As mass uprisings in Arab states continue, the Israeli government and its neoconservative supporters in the U.S. have tried to convince the world that Israel’s oppression of the Palestinians has nothing to do with the revolts. While it would be disingenuous to claim that Palestine drives the revolts, it’s equally disingenuous to claim that Palestine doesn’t factor at all in to the uprisings, or that Palestine is not a chief concern for Arabs all over.
Israeli Foreign Minister Avigdor Lieberman made the claim today. Speaking at a press conference in Brussels, Lieberman said: “The Israel-Palestinian conflict is not the main issue, not the main problem…I don’t see linkage between Israel-Palestine and unrest in Egypt, Bahrain or Egypt and Libya.”
With the world focused on the political earthquake reverberating from Egypt and Tunisia to Libya, Yemen, and even to Iran, it is only fitting that the UN Security Council is scheduled to meet tomorrow to discuss a topic that appears in virtually none of the protest banners waving over Middle East capitals — Israeli settlement activity in the West Bank. In light of current events, the mere convening of a Security Council meeting on this topic underscores the psychological, let alone geographic, distance between Turtle Bay and the Middle East.
The facts, though, don’t fit that narrative. Egypt’s uprising is the obvious case to examine, given its major role in Israel/Palestine.
The roots of the Egyptian uprising can be found, in part, in the activism that arose in Egypt during the Second Intifada in Palestine, according to Egyptian blogger and activist Hossam el-Hamalawy. And during the Egyptian revolution, the fact of Hosni Mubarak’s collaboration with Israel was blasted by activists. Defaced pictures of Mubarak, with a Star of David around his head, emerged. Signs and chants urging Mubarak to “go to Tel Aviv” where “they like him” were seen and heard. Last Friday, millions of Egyptians chanted, “To Jerusalem we are heading, Martyrs in the millions.” To top it all off, activists in both Gaza and Egypt are organizing for a joint march to the Rafah border to call for an end to the blockade.
The relevance of Palestine to the uprisings in Yemen, Bahrain and Libya are harder to measure. Still, popular sentiment in these countries is squarely against Israel’s oppression of the Palestinians. Polling data on the Middle East confirms this.
Yousef Munayyer of the Palestine Center makes the case that Palestine matters deeply in an intriguing article that concludes that “there is no issue which has the resonance or the potential to create uproar across Arab borders at the same time as the Palestine issue”:
So, perhaps it doesn’t matter that Tunisia isn’t Egypt, or Yemen, or Bahrain. They are, after all, all Arab. And, something in that common denominator was significant enough to tie very different states together, even in their responses to domestic opposition over time. What could that possibly be?
Michael Hudson, in a seminal book on Arab politics which discusses the question of regime legitimacy may lend us a clue. He writes that “the single most delegitimizing factor” for some Arab regimes “has been their consistent failure to match words with deeds on the Palestine issue.”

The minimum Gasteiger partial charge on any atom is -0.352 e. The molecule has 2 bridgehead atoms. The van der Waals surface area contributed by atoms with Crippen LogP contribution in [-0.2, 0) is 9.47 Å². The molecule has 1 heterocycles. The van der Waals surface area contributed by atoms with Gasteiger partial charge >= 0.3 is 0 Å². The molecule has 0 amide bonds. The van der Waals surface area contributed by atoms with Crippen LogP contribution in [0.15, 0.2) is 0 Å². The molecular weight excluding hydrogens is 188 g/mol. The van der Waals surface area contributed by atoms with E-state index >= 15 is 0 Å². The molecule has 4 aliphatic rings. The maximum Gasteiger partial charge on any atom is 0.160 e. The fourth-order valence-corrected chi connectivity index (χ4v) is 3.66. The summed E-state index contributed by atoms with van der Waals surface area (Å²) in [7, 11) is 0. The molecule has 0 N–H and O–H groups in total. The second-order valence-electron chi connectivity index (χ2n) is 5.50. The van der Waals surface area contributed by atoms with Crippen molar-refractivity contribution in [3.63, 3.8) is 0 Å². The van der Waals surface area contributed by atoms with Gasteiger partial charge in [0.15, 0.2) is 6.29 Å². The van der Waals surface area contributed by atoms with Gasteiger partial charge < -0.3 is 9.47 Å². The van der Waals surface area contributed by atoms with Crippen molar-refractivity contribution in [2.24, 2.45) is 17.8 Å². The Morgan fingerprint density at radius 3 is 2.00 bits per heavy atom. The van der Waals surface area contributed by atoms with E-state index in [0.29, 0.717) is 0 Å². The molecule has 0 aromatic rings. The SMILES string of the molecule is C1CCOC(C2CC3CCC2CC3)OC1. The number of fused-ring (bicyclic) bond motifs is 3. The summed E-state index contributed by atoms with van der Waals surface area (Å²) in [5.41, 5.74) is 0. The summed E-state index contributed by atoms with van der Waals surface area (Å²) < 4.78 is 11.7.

It has long been known that opposition groups in Arab states have often criticized their regimes for the inability to deliver on the pan-Arab cause of Palestine. This criticism takes different forms and sometimes targets regimes for their direct cooperation with Israel or for their cooperation with Israel’s biggest ally, the United States.
So it should come as no surprise that protestors in Cairo were chanting “La li Mubarak La li Suleiman hadol ‘omala il Amrikaan” (No to Mubarak and No to Suleiman, these are traitors for the Americans) or “Al Quds Raheen, Shuhada bil Malayeen” (To Jerusalem we will go, Martyrs in the Millions). See the video here. In turn, regimes have also tightened security and targeted opposition preemptively when the Israel-Palestine conflict incurs extraordinarily violent episodes.
This is not to say that Palestine is the only pan-Arab issue – certainly there is great angst about the American-led war and the ongoing occupation of Iraq – but Iraq is often viewed through a sectarian lens in the Arab world, whereas Arabs across borders, regardless of sect or background, feel a national and emotional commitment to Palestine…
Certainly, I would not go so far as to say that the revolution in Tunisia or Egypt or the uprisings taking place across the Arab world were immediate reactions to anything going on in Palestine. Each of these different revolutions had their ignition moments. Rather, Palestine is a central Arab issue often adopted by opposition groups across the Arab world, whether for self-interested or altruistic purposes, and has been for the better part of a century. The dynamics between states and opposition groups over time, which often ebbed and flowed in response to the dynamics in Palestine, played a significant role in revealing the true nature of regimes as police states, ultimately turning the people against them.
Israel and its neoconservative friends don’t want to hear this. Erasing the Palestine question out of the picture deflects attention away from Israel’s brutal occupation of Palestine. But it seems that, to understand the Arab uprisings, one must also understand the staying power of the Palestinian question.